Yesterday, he had said he “fully” supported anti-graft campaigner Anna Hazare’s movement. However, he decline to go into the merits of his methods. “Although I am a Tibetan, I see myself as an Indian — physically, emotionally and sentimentally. I owe the country a great deal. I am healthy on Saturday because of the dal, chawal (rice) and chapati I’ve fed on here,” he has said in joke.
When asked if there was any prospect of a woman succeeding him, he has said, “There is no stumbling block to a woman succeeding me. In fact, I think a woman would make a better Dalai Lama as there are certain situations only they can handle. But, a decision is yet to be taken,” he has replied.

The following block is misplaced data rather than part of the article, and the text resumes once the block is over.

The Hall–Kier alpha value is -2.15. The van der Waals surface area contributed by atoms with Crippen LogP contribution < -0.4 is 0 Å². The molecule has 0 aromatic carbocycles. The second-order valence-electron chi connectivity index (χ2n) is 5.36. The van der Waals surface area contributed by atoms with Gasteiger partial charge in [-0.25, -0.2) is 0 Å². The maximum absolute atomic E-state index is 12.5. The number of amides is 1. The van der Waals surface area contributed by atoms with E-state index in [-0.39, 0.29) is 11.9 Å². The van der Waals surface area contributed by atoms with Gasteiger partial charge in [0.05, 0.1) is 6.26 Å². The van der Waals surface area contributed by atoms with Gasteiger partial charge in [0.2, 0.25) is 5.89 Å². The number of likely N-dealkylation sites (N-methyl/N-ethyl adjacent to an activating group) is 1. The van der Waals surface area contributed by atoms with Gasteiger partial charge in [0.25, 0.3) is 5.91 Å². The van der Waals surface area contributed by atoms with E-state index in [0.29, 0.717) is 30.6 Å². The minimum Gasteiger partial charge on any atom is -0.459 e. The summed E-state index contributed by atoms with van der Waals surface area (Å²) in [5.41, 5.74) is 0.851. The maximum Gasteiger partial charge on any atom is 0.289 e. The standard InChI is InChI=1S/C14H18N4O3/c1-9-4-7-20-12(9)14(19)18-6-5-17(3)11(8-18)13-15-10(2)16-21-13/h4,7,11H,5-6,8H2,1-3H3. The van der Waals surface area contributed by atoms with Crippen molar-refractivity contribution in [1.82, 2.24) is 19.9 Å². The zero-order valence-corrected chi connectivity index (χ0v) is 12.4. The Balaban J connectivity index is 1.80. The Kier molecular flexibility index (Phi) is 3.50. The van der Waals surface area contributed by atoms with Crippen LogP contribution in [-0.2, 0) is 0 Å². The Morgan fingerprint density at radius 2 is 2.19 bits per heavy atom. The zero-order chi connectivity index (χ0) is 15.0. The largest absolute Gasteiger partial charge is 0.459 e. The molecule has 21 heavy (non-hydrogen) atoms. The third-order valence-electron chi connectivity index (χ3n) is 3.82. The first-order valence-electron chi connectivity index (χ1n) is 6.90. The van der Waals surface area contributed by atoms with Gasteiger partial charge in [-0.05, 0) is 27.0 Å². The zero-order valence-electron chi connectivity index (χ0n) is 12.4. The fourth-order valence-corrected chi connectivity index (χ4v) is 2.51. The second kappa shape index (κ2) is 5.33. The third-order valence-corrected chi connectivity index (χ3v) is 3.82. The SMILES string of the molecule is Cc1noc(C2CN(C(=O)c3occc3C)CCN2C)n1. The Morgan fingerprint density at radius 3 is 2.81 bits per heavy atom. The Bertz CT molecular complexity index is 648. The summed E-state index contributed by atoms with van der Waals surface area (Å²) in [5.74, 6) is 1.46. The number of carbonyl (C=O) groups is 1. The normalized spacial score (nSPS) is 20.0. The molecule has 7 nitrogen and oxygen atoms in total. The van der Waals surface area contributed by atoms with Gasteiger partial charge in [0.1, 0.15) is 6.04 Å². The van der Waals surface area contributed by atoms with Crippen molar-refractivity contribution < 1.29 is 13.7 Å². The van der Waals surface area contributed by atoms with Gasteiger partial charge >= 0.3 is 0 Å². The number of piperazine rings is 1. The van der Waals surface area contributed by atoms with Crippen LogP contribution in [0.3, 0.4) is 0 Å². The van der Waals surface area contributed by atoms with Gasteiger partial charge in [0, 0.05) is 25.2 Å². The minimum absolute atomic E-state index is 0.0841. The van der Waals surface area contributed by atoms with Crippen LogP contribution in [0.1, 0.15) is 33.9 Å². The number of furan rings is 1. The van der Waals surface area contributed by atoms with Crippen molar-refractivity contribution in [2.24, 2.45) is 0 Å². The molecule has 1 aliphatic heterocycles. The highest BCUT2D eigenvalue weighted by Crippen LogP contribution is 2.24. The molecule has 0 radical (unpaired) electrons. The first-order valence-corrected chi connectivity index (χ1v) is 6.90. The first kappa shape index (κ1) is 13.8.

Having abandoned political role of your own accord, he has told that he now enjoyed “more freedom” in refusing to answer queries with political implication adding that activities and queries related to the Tibetan government-in-exile would now have to be gripped by the elected government headed by Oxford-educated Lobsang Sangay.
The Nobel Laureate has stated that he felt “helpless” and overcome by “anxiety and fear” when he was strike a chord of the 1959 Tibetan uprising in March, 2008, during the Chinese concentrated effort on protesters in Tibet.
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